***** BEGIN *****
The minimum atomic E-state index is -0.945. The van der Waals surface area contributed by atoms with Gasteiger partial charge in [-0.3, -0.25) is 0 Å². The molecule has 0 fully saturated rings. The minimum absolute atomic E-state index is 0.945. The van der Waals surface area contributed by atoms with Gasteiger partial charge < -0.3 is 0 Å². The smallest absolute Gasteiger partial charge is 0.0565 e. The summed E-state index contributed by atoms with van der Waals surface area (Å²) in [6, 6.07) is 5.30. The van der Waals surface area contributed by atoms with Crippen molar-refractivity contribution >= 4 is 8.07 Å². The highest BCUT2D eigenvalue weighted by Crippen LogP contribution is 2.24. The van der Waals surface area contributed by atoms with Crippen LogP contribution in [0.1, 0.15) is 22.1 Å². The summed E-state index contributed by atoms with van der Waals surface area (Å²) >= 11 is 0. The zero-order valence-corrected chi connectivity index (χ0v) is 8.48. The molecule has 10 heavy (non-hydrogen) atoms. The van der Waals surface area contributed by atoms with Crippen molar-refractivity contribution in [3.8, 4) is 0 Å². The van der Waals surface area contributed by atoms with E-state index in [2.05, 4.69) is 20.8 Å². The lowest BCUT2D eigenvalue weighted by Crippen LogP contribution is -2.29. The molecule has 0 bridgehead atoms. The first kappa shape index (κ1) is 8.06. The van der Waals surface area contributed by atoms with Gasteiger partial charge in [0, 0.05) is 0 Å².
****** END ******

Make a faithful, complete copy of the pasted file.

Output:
The minimum atomic E-state index is -0.945. The van der Waals surface area contributed by atoms with Gasteiger partial charge in [-0.3, -0.25) is 0 Å². The molecule has 0 fully saturated rings. The minimum absolute atomic E-state index is 0.945. The van der Waals surface area contributed by atoms with Gasteiger partial charge < -0.3 is 0 Å². The smallest absolute Gasteiger partial charge is 0.0565 e. The summed E-state index contributed by atoms with van der Waals surface area (Å²) in [6, 6.07) is 5.30. The van der Waals surface area contributed by atoms with Crippen molar-refractivity contribution >= 4 is 8.07 Å². The highest BCUT2D eigenvalue weighted by Crippen LogP contribution is 2.24. The van der Waals surface area contributed by atoms with Crippen LogP contribution in [0.1, 0.15) is 22.1 Å². The summed E-state index contributed by atoms with van der Waals surface area (Å²) >= 11 is 0. The zero-order valence-corrected chi connectivity index (χ0v) is 8.48. The molecule has 10 heavy (non-hydrogen) atoms. The van der Waals surface area contributed by atoms with Crippen molar-refractivity contribution in [3.8, 4) is 0 Å². The van der Waals surface area contributed by atoms with E-state index in [2.05, 4.69) is 20.8 Å². The lowest BCUT2D eigenvalue weighted by Crippen LogP contribution is -2.29. The molecule has 0 bridgehead atoms. The first kappa shape index (κ1) is 8.06. The van der Waals surface area contributed by atoms with Gasteiger partial charge in [0, 0.05) is 0 Å².